The Canadian PC market experienced its strongest quarter of the previous eight, in the final quarter of 2004. Total shipments, including desktops, notebooks and servers, reached an estimated 1,118,300 units, which indicated a sequential increase of six per
cent and an annually growth of 10 per cent. Contributing to the rise in activity was a strong performance on behalf of the global tier two vendors, especially Acer and Toshiba. Relying on strong partnerships with resellers and the retail channel, both vendors were able to capitalize on market opportunities. The system integrator channel was also busy in Q4, and finished with 39 per cent of total shipments. Intel and AMD both remain committed to the channel, bringing new technology and new tools to the integrator community to help bolster demand.
Desktops continued to represent the bulk of PC shipments, accounting for 71 per cent of activity. Notebooks were 24 per cent and servers were four per cent. Tier one global vendors — Dell, IBM and HP — accounted for 44 per cent of total unit volume. Tier two vendors, including Toshiba, Fujitsu and Acer, comprised 16 per cent of activity.
A shift occurred in the fourth quarter PC market. The globally recognized tier one vendors lost a collective three per cent of PC shipments, while the tier two vendors, primarily led by Acer, Toshiba and Fujitsu, experienced a combined 30 per cent increase in shipment activity. Demand for white box PC product grew slightly, with a four per cent increase in annual activity. To no surprise it was the same growth rate experienced by the overall PC market.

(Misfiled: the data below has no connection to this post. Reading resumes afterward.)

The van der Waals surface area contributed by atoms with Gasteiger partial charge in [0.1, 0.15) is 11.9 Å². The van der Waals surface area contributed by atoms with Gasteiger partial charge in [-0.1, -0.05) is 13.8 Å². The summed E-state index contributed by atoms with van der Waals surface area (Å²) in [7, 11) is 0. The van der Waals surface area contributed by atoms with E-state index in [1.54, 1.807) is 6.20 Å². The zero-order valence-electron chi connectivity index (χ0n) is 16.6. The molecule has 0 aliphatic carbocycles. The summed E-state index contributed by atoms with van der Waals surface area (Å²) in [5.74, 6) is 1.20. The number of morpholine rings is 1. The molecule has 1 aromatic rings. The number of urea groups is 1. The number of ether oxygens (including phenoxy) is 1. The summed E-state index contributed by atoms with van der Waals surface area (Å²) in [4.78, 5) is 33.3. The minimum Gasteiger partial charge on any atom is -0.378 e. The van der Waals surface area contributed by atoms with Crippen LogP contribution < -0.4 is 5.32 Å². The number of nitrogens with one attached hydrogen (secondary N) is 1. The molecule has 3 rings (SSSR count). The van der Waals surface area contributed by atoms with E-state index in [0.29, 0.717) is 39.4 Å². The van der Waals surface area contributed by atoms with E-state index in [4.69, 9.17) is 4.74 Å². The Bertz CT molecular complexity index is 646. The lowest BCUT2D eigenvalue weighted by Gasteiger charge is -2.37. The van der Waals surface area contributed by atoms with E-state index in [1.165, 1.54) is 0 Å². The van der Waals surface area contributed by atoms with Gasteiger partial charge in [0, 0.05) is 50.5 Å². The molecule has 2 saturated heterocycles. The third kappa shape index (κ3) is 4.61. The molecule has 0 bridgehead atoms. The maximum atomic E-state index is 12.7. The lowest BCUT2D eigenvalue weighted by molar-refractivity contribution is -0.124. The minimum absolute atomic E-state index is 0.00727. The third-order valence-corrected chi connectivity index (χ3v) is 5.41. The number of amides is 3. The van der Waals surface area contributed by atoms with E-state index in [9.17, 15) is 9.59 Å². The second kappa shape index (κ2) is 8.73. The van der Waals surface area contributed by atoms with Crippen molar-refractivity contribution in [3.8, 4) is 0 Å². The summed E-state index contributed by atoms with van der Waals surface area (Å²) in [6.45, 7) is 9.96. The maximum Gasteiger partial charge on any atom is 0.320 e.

If the trend of purchasers opting for tier two vendors continues throughout 2005, the future bodes well for the white box market. The shift away from globally recognized tier one vendors could indicate a shift in the importance of brand preference and recognition. Often discussed in the industry is the notion of the “”commoditization”” of the PC market. A shift away from tier one brand names would further cement this trend, and help bolster shipments for Canadian-designed and assembled PCs. Canadian White Box PC Shipments by Product Segment Notebook white box PC shipments picked up slight steam over the desktop market in the final quarter of 2004. Overall, however, for 2004, desktop continued to account for the bulk of PC shipments and finished with 90 per cent of the volume. This past year was the first year of intensified interest in the white book market, on behalf of component and PC vendors. As a result, the industry was still in the early adopter phase. Stronger interest is expected in 2005.